After two years of sailing, Langley’s Erin Easingwood, husband Stu and children Ellie and Lily are selling their catamaran and settling down on land.
Since January of 2020, home had been the Skookum V, a 39’4” Leopard 40 blue water catamaran, and the waters of the Mexican coast.
But Skookum is for sale now, and the voyage has ended, with Easingwood announcing the family has decided to settle in Northern Ireland, where Stu comes from, after visiting relatives in July of last year.
“After witnessing our girls thriving in the presence of their grandparents, as well as other family and dear friends, we came to the easy conclusion that we needed to provide the girls the opportunity to grow up in closer proximity to the love we found here [in Ireland],” Easingwood said in her message posted to www.skookumsailing.ca, the site that has recounted the family’s aquatic adventures.
“We are deeply conscious of the fact we simply do not know how long we have with each other on this earth, and as such, we felt it was important to make these decisions now,” Easingwood said.
Ellie, the oldest, was also keen on starting ‘real school’, Easingwood added.
“While ending our sailing sabbatical considerably earlier than either of us expected, it is our hope that Skookum can bring joy to her next owners in the way she did for us.”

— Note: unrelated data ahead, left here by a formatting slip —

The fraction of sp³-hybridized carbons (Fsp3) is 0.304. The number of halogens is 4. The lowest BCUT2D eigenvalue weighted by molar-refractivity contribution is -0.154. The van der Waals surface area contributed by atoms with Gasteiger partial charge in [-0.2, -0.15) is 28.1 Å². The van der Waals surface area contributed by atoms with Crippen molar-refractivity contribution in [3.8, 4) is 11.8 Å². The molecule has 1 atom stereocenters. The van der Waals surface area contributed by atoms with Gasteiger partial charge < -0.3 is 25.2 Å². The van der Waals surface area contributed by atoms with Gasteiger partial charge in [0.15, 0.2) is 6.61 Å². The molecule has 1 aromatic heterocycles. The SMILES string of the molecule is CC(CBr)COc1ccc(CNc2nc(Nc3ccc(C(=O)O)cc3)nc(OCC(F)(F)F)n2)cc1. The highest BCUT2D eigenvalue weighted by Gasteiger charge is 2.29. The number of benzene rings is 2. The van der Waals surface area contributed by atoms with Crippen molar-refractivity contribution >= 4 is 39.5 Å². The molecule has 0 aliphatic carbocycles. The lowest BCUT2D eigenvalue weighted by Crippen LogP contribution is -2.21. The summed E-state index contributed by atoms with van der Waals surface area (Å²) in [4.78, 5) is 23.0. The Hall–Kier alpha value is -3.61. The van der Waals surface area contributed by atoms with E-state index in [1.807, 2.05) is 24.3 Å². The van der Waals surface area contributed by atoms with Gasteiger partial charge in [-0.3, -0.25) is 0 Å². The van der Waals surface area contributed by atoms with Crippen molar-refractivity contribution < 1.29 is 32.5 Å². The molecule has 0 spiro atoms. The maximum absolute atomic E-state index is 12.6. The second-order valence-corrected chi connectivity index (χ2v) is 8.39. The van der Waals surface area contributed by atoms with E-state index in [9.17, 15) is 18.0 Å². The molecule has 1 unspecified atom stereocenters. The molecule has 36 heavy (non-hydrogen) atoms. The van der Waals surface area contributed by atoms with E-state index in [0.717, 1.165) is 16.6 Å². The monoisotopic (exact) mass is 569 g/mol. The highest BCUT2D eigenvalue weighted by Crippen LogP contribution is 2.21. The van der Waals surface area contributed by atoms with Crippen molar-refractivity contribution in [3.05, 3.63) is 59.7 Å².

When she was a child, Erin would watch “Swiss Family Robinson” and read “Island of the Blue Dolphins”, and dream about travelling to exotic place.
Stu dreamed, too, of sailing across the ocean to his native Ireland.
The Easingwood family adventure began in November of 2020, when they sold their home.
In December, Erin wrapped up her last day of practicing law in Langley and in January, the family set sail aboard Skookum V.
At the time, Ellie was four and Lily was three.
On their first passage south in the Sea of Cortez, they had an memorable encounter with a superpod of more than 200 dolphins who came to play in the bow wave of their new home.
In an August Langley Advance Times story, Easingwood said there was “a sense of ‘home’ I will always miss about Langley,” but after 15 years of working as a lawyer, she was increasingly disillusioned with the time constraints and emotional demands of the job.
She wasn’t sure if she would ever return to the profession.
“Whatever I do, it likely won’t be in the traditional billable hour, firm setting,” Easingwood said.
“Ultimately, I would like to find ways to contribute to the world (aside from trying to raise two decent human beings), and I think that may be connected to writing in some way, but I haven’t quite formulated a solid idea of what that looks like.”
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